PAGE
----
Solatio, Renova and Enel Biggest Winners in Brazil Solar Auction

Nov. 3 (Bloomberg) — The Brazilian power developers
Solatio Energia and Renova Energia SA, along with Italy’s Enel
Green Power, were the biggest winners in Brazil’s first power
auction with a specific category for photovoltaic projects.

The three companies won contracts to deliver more than 70
percent of the solar capacity awarded in the event, the Sao
Paulo-based electricity trading board CCEE said in an e-mailed
statement today.

A total of 1,048 megawatts of solar projects won contracts
in the Oct. 31 auction. The power plants will require about 4.15
billion reais ($1.66 billion) of investment.

“The auction was a success,” Pedro Vaquer, director of
Solatio Energia, said by e-mail today. The company received
contracts for 12 solar farms in Sao Paulo and Minas Gerais
states, with total capacity of 440 megawatts, he said.

Solatio will invest about 1.6 billion reais in Brazil solar
farms over the next three years, according to CCEE.

Companies competed for 20-year contracts to sell
electricity from projects that must go into operation by October
2017. The country is seeking to promote wider use of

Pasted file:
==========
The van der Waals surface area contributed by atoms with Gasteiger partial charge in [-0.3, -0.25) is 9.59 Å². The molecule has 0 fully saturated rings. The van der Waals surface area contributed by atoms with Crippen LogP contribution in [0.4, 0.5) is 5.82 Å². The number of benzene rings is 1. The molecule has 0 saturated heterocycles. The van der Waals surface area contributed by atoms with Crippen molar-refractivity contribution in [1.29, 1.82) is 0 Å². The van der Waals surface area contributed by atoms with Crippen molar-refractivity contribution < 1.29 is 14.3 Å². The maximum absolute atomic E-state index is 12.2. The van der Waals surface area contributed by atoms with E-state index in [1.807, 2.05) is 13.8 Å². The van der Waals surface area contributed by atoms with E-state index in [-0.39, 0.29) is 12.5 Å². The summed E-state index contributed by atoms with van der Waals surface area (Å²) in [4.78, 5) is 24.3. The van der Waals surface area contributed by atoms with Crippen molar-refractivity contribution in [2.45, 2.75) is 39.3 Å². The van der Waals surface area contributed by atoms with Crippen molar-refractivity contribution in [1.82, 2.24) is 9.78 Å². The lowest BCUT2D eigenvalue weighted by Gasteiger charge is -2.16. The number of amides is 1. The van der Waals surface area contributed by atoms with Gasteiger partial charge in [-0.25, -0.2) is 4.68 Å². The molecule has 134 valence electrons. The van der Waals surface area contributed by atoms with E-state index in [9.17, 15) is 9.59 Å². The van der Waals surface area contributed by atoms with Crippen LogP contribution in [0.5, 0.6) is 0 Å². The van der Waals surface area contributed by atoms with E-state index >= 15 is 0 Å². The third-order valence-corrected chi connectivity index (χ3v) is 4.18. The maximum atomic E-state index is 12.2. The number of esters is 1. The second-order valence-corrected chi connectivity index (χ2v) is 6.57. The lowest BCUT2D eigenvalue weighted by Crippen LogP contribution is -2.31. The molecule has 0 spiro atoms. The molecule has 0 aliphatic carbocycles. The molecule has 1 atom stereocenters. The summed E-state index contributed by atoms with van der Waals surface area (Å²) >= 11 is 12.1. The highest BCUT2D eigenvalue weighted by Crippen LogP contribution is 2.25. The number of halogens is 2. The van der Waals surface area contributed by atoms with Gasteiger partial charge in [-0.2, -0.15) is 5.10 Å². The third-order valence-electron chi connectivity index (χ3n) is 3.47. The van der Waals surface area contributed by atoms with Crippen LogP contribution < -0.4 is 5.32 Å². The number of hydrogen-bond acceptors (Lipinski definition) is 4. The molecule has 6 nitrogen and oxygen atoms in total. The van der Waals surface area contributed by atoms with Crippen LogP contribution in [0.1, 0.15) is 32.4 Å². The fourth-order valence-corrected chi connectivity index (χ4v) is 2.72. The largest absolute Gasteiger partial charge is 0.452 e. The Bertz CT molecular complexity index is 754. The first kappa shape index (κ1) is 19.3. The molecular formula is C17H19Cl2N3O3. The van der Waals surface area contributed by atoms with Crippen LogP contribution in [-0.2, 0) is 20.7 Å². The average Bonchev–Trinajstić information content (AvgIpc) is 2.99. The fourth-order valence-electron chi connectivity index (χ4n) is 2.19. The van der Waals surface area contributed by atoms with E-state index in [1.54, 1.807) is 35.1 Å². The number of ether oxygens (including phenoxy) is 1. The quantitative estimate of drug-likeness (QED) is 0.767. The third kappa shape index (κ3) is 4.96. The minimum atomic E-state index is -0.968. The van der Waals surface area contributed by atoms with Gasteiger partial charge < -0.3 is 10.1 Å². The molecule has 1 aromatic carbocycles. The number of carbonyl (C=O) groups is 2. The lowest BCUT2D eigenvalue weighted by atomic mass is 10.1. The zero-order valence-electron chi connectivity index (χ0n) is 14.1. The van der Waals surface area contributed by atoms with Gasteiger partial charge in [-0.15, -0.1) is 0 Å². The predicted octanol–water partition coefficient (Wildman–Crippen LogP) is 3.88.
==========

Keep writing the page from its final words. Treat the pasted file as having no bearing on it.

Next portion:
photovoltaic systems as part of an effort to diversify its
energy supplies as the worst drought in eight decades reduces
power output from dams.

Enel Green Power won contracts for seven solar farms, with
254 megawatts of capacity, it said today in an e-mailed
statement. The investments in the Ituverava complex, in the
northeastern state of Bahia, will reach 1 billion reais.

Solar Pricing

With four solar projects in Bahia, Renova Energia SA won
contracts for 107 megawatts of capacity and will invest about
500 million reais, Pedro Pileggi, Renova’s chief financial
officer, said on a conference call today.

The company intends to get about 65 percent of the
financing from Brazil’s development bank, known as BNDES.
SunEdison Inc. will supply equipment.

Developers agreed to sell electricity at an average price
of 215.12 reais a megawatt-hour, after starting at a maximum
price of 262 reais. In Brazil’s energy auctions, the government
sets a ceiling price and developers bid down the price at which
they are willing to sell power. The lowest bids win contracts.

To contact the reporter on this story:
Vanessa Dezem in Sao Paulo at
vdezem@bloomberg.net

To contact the editors responsible for this story:
Reed Landberg at
landberg@bloomberg.net
Will Wade, Carlos Caminada

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